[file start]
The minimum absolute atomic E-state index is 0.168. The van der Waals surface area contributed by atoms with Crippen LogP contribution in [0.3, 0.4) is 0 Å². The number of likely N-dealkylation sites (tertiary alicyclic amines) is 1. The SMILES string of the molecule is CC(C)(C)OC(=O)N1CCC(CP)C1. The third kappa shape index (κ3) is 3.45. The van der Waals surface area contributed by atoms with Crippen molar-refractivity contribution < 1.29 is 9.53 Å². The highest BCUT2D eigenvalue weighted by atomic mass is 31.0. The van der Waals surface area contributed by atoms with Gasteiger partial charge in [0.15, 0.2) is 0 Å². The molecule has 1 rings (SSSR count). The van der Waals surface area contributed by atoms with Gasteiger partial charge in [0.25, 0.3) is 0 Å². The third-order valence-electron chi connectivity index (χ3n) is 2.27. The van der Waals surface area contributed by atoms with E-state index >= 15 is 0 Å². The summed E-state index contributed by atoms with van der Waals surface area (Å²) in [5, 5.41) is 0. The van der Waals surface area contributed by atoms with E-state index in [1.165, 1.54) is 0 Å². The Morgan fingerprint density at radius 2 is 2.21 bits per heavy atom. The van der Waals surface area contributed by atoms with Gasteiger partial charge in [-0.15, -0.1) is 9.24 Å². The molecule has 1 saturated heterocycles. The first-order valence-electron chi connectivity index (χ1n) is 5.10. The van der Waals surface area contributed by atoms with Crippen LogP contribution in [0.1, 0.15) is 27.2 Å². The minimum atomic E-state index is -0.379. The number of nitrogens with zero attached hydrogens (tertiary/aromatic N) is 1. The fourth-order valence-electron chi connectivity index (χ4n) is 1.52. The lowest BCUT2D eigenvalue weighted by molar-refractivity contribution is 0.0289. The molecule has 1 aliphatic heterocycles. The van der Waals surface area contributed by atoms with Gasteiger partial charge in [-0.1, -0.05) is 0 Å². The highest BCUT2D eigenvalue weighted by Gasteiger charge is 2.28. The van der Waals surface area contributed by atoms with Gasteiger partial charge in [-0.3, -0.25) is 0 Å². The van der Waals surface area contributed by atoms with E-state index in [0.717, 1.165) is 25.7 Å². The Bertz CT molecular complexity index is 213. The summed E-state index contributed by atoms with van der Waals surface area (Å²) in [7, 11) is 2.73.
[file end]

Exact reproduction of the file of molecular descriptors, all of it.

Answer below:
The minimum absolute atomic E-state index is 0.168. The van der Waals surface area contributed by atoms with Crippen LogP contribution in [0.3, 0.4) is 0 Å². The number of likely N-dealkylation sites (tertiary alicyclic amines) is 1. The SMILES string of the molecule is CC(C)(C)OC(=O)N1CCC(CP)C1. The third kappa shape index (κ3) is 3.45. The van der Waals surface area contributed by atoms with Crippen molar-refractivity contribution < 1.29 is 9.53 Å². The highest BCUT2D eigenvalue weighted by atomic mass is 31.0. The van der Waals surface area contributed by atoms with Gasteiger partial charge in [0.15, 0.2) is 0 Å². The molecule has 1 rings (SSSR count). The van der Waals surface area contributed by atoms with Gasteiger partial charge in [0.25, 0.3) is 0 Å². The third-order valence-electron chi connectivity index (χ3n) is 2.27. The van der Waals surface area contributed by atoms with E-state index >= 15 is 0 Å². The summed E-state index contributed by atoms with van der Waals surface area (Å²) in [5, 5.41) is 0. The van der Waals surface area contributed by atoms with E-state index in [1.165, 1.54) is 0 Å². The Morgan fingerprint density at radius 2 is 2.21 bits per heavy atom. The van der Waals surface area contributed by atoms with Gasteiger partial charge in [-0.15, -0.1) is 9.24 Å². The molecule has 1 saturated heterocycles. The first-order valence-electron chi connectivity index (χ1n) is 5.10. The van der Waals surface area contributed by atoms with Crippen LogP contribution in [0.1, 0.15) is 27.2 Å². The minimum atomic E-state index is -0.379. The number of nitrogens with zero attached hydrogens (tertiary/aromatic N) is 1. The fourth-order valence-electron chi connectivity index (χ4n) is 1.52. The lowest BCUT2D eigenvalue weighted by molar-refractivity contribution is 0.0289. The molecule has 1 aliphatic heterocycles. The van der Waals surface area contributed by atoms with Gasteiger partial charge in [-0.1, -0.05) is 0 Å². The highest BCUT2D eigenvalue weighted by Gasteiger charge is 2.28. The van der Waals surface area contributed by atoms with Gasteiger partial charge in [-0.3, -0.25) is 0 Å². The van der Waals surface area contributed by atoms with E-state index in [0.717, 1.165) is 25.7 Å². The Bertz CT molecular complexity index is 213. The summed E-state index contributed by atoms with van der Waals surface area (Å²) in [7, 11) is 2.73.